I’ll be checking this new box in 6 months. Sometimes, I wish it were as easy to say goodbye to my 20s as it was to my teens. (Only God knows what I did with my teens. Seriously, I can’t remember.) It was such a definitive decade — my big move out west, my coming out, my first great love, my first great heartbreak, my radical reinvention (enough to make me seem like Madonna in the late 90s) among other things — that I feel the need for another 10 to just make sense of it, enough to let it go. But I know I’m not going to be wasting my 30s just living in the past. (I’ve never been one to waste time. Even idling around for webporn is rationalized as creative indulgence in multimedia.) The challenge is always to fully be in the present. It’s bad enough that homos are so ageist. (I might as well be in my old age. Then again, I can always be 29 online for the next 4 years. Heck, I can pass for 27. It seems everyone else lies about their age on their web profiles anyway.) It’s even harder when I realize that it’s not going to be as easy to fall back on my family. (I rarely do anyway — only on money matters.) It’s toughest when I start going all neurotic and start imposing on myself all these delusions of grandeur owed to my new decade. (I’ve already started getting down on myself for still being a studio renter.) But I know that all these petty paranoia are not going to stop me from making the most of the inevitable. Besides, all my friends are in their 30s and it’s just reassuring that they’re all having a grand, old time, pun intended. They’re finding their dream job, buying their own condo, practically getting married. I listen to them and I learn so much. Tim, my bf, is 41 and he’s one of the most well-adjusted people I know. The world doesn’t end after 29. It seems to suddenly start over, refreshing and renewing, in the similar way that a new year begins.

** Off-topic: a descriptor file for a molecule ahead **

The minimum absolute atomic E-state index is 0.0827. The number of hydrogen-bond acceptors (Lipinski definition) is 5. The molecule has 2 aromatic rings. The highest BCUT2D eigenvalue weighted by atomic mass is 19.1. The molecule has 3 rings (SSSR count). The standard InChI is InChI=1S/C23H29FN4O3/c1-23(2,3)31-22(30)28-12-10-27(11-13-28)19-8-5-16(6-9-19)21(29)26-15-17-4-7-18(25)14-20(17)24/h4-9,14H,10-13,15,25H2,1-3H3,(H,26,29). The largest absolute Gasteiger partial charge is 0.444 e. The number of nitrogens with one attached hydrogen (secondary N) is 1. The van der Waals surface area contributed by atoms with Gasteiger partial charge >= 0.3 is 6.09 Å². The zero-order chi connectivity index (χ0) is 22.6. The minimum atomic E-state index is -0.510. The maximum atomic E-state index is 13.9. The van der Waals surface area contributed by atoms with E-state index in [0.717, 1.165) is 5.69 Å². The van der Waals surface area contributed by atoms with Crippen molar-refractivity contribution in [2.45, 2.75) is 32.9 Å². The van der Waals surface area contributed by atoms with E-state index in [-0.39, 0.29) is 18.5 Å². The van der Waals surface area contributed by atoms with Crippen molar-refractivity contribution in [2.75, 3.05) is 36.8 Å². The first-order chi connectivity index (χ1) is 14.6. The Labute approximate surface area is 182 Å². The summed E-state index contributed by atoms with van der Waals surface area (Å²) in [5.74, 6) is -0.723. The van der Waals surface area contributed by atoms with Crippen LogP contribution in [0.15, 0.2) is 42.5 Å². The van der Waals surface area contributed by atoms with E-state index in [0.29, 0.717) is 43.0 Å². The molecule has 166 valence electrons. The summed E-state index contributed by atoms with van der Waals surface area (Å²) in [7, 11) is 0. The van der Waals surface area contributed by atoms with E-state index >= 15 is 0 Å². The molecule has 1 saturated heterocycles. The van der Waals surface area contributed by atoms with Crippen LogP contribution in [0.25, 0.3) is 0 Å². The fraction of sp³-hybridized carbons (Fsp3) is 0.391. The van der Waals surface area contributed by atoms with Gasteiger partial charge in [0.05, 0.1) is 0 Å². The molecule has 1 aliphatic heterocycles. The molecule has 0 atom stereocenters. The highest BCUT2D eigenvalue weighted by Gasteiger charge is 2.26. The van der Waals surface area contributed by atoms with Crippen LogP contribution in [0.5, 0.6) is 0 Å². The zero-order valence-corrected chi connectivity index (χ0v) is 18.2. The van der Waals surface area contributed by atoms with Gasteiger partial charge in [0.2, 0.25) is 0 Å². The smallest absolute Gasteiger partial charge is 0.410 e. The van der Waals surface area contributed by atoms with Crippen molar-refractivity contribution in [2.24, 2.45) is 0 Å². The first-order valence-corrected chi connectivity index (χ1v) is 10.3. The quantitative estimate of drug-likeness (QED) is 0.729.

A new year, a new decade. No, not a double whammy but a double whopper.

It is 5 AM and I am already wide awake. I’ve been having this schedule for quite some time now. I crash when I get home and wake up at some ungodly hour after my requisite 6 hour-sleep time has been satisfied. It is quite unsettling to beat my alarm clock by over an hour for its wake-up call. But I guess it’s not such a bad thing. There aren’t as many distractions at this time. I get to clear my head. Coffee is brewing in my kitchen and my soundtrack of the moment, Spring Awakening, is playing on my IDock.